Thursday, October 31, 2013

Happy Halloween

Be strong and courageous. Do not be afraid or terrified because of them, for the Lord your God goes with you; he will never leave you nor forsake you.
Life can be scary - I know.

Today, I take a little comfort in the "scary" Halloween events, people and decorations. You see, it's not scary at all. While we'll see the occasional Halloween Grinch who goes past the fun on this day and night, Halloween is mostly harmless.

But in real life - even when we're confronting the not-so-harmless - it's comforting to know that we don't need to fear. In the verses above, Moses is about to step down after leading God's people for decades. He reassures these people with these words. The words echo still. Be strong. Do not be afraid. God goes with you. He will never leave you.

So this day, with its fake scariness, know that God will never leave you when the real world closes in!

Tuesday, October 29, 2013

Medication/lifestyle vs. angioplasty for stroke prevention

Preventing a stroke can prevent disability. Preventing a stroke can save a life.

So I thought a recent story on how a recent study found that medication, lifestyle changes are safer than an angioplasty procedure for some stroke patients:
In this study, patients with narrowed brain arteries took medication to reduce blood clots, and to lower blood pressure and cholesterol ― all risk factors for stroke.
They were encouraged to exercise, improve their diets and stop smoking.
Half of the study participants also underwent a surgical procedure known as stenting, in which a metal mesh tube is used to prop open the damaged artery.
The result: Those who used medication and lifestyle change combo fared better than those who had the angioplasty/stenting procedure. That means fewer strokes, fewer changes of disability, fewer risks of premature death.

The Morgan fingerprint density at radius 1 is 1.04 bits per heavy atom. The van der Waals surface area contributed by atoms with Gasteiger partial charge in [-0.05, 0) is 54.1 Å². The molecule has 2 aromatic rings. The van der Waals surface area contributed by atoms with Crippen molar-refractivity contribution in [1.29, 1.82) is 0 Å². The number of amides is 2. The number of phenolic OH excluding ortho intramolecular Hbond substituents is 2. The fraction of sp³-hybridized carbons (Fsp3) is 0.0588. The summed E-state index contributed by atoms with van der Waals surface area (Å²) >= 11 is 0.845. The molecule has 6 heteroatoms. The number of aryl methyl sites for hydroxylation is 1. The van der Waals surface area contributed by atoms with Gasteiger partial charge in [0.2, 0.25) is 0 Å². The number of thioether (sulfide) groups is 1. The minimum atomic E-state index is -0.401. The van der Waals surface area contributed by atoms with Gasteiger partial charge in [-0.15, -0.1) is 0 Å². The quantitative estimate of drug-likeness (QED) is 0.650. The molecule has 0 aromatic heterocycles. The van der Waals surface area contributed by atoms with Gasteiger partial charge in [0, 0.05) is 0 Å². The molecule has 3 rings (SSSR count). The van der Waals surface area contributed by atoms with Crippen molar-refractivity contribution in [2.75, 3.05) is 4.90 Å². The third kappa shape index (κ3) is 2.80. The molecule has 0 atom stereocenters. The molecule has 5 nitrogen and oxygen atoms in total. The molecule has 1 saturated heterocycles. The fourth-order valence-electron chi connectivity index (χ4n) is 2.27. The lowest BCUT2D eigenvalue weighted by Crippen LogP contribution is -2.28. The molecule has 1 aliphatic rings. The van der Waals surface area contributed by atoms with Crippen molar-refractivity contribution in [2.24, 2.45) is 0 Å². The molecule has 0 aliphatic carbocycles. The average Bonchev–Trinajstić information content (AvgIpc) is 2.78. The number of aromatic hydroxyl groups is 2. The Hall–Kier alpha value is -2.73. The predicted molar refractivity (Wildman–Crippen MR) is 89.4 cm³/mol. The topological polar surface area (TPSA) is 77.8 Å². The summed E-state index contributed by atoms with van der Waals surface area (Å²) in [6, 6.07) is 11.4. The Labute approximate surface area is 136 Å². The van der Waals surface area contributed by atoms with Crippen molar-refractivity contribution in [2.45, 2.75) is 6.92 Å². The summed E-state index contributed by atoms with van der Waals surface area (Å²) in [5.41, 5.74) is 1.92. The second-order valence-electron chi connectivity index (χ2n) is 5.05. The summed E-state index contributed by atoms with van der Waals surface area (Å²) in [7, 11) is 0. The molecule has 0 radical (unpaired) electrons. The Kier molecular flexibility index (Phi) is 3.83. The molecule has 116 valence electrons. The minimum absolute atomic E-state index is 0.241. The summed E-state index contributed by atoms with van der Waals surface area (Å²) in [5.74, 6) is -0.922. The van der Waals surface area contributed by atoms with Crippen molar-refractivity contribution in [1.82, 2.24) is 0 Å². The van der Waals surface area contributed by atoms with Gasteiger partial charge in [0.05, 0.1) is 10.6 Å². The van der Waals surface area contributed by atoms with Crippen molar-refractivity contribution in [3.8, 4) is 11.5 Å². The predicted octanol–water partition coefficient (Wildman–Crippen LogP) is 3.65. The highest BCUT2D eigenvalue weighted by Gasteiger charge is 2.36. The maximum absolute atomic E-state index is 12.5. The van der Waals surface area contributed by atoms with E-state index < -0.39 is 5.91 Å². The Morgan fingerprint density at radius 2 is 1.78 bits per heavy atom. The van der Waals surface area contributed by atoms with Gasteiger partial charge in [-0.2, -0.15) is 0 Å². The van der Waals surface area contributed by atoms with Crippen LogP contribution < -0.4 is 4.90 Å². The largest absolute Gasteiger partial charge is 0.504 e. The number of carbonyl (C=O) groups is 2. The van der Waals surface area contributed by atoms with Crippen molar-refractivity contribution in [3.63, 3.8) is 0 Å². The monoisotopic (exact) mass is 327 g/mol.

As anyone who's read this blog knows, despite the fact that I had my own medical procedure, I'm a believer that exercise and managing known stroke risks are some of the keys to stroke prevention.

Thursday, October 24, 2013

Worldwide, strokes hit more people, many younger

One of the missions of this blog is to highlight stroke prevention. Every stroke prevented is a win. However, recent numbers show that stroke prevention has actually lost some ground - in the global perspective, at least.

A recent report shows that stroke numbers are up worldwide:
In 2010, there were 16.9 million people who had a first stroke, 33 million stroke survivors, and 5.9 million people who died from a stroke -- increases of 68%, 84%, and 26% respectively since 1990, according to Valery Feigin, MD, of the Auckland University of Technology in New Zealand, and colleagues. ...
What's more, there was a 25% ... increased incidence of stroke in those ages 20 to 64. At the end of the study period, 31% of first strokes occurred in people younger than 65, up from 25% in 1990. ...
Feigin and colleagues wrote that "these findings suggest that stroke should no longer be regarded as a disease of old age."
Read the entire article for more details. One comment especially touches on good common sense: reduce hypertension and unhealthy lifestyle.

Tuesday, October 22, 2013

'The Lord gives strength to his people'

The Lord gives strength to his people; the Lord blesses his people with peace.
Strength and peace.